Francisco Gonzalez-Pulido, chief designer and president of JAHN, has shared with us his net-zero design proposal for the new Mexico City International Airport competition. Similar to the Norman Foster and Fernando Romero's winning design, JAHN's proposal is a symbiotic blend of sensitive cultural meaning and powerful energy efficiency. As per competition requirements to pair an international firm with a Mexican firm, the project was the result of a collaboration with local architects Francisco Lopez-Guerra of LOGUER and Alonso de Garay of ADG.
As an internationally experienced architect from Mexico, Gonzalez-Pulido was deeply inspired by his heritage throughout the design process. He explained, "More than an efficient and functional machine for transportation, I envisioned an airport as a technological, social and cultural manifest; deeply rooted in the history of the site but also respectful to the life of the Valley of Mexico. I wanted Mexico to be in the forefront of innovation, comparable to our in projects like the Bangkok Airport and Post Tower."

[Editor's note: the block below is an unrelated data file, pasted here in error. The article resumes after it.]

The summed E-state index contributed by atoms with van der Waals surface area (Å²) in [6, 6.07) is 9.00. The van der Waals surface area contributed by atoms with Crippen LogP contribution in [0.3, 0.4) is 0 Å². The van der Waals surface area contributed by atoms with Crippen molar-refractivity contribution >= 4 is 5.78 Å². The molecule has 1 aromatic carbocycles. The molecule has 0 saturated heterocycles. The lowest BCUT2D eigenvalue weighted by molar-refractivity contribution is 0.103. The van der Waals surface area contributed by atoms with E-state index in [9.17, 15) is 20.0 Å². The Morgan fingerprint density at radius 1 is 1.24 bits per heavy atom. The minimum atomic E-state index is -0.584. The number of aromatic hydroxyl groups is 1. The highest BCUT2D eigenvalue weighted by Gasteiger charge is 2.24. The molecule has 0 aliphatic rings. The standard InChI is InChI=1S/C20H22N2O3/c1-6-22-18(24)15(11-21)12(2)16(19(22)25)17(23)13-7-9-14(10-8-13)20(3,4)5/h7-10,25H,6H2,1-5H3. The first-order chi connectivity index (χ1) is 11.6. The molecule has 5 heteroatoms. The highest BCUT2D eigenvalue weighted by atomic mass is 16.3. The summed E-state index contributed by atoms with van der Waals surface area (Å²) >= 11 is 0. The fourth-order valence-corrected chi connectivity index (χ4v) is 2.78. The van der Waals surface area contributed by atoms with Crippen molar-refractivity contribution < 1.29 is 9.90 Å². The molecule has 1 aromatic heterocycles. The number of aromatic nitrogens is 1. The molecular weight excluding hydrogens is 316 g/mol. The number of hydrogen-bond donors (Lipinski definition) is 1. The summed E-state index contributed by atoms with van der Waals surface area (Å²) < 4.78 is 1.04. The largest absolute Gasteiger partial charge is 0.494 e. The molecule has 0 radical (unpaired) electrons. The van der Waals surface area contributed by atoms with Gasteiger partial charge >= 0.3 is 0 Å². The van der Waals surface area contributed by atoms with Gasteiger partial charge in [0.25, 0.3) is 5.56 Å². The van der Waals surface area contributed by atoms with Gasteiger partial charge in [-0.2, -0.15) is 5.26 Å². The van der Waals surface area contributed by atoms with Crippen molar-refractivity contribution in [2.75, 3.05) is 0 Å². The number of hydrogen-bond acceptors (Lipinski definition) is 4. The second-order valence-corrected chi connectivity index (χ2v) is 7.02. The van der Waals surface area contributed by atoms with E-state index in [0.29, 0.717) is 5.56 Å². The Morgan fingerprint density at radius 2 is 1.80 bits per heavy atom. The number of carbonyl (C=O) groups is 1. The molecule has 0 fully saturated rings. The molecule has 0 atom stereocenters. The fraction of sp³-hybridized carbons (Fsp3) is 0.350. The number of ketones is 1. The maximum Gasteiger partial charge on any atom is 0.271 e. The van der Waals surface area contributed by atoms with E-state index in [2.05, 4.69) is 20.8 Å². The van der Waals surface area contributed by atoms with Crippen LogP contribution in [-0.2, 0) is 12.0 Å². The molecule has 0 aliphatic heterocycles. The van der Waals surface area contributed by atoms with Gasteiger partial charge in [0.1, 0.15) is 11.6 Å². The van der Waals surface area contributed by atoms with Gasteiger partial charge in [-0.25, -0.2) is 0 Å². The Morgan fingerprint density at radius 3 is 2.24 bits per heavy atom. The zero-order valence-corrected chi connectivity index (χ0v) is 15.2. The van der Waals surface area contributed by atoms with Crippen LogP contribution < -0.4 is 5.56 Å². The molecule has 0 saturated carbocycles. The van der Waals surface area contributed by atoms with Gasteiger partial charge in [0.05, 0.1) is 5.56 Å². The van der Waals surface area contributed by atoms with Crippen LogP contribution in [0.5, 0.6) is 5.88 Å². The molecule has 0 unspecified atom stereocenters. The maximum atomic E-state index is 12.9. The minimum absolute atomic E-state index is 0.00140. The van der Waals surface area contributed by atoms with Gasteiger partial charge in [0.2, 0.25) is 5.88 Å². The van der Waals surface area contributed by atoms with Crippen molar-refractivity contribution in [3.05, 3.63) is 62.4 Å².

The airport design, features a lightweight and modular roofing system, crafted of twin-wall polycarbonate with nanogel infill between two PTFE layers, which was slated to eliminate glare through uniform transmittance of daylight and cut dependence on artificial light by 90%. A passive, renewable energy system is composed of earth-tube pre-conditioning and a radiant floor system, while a natural wetlands scheme is intended to safely filter rainwater.
According to the architects, the project could be pushed to net-zero carbon levels with the addition of a 700,000 square foot PV system.
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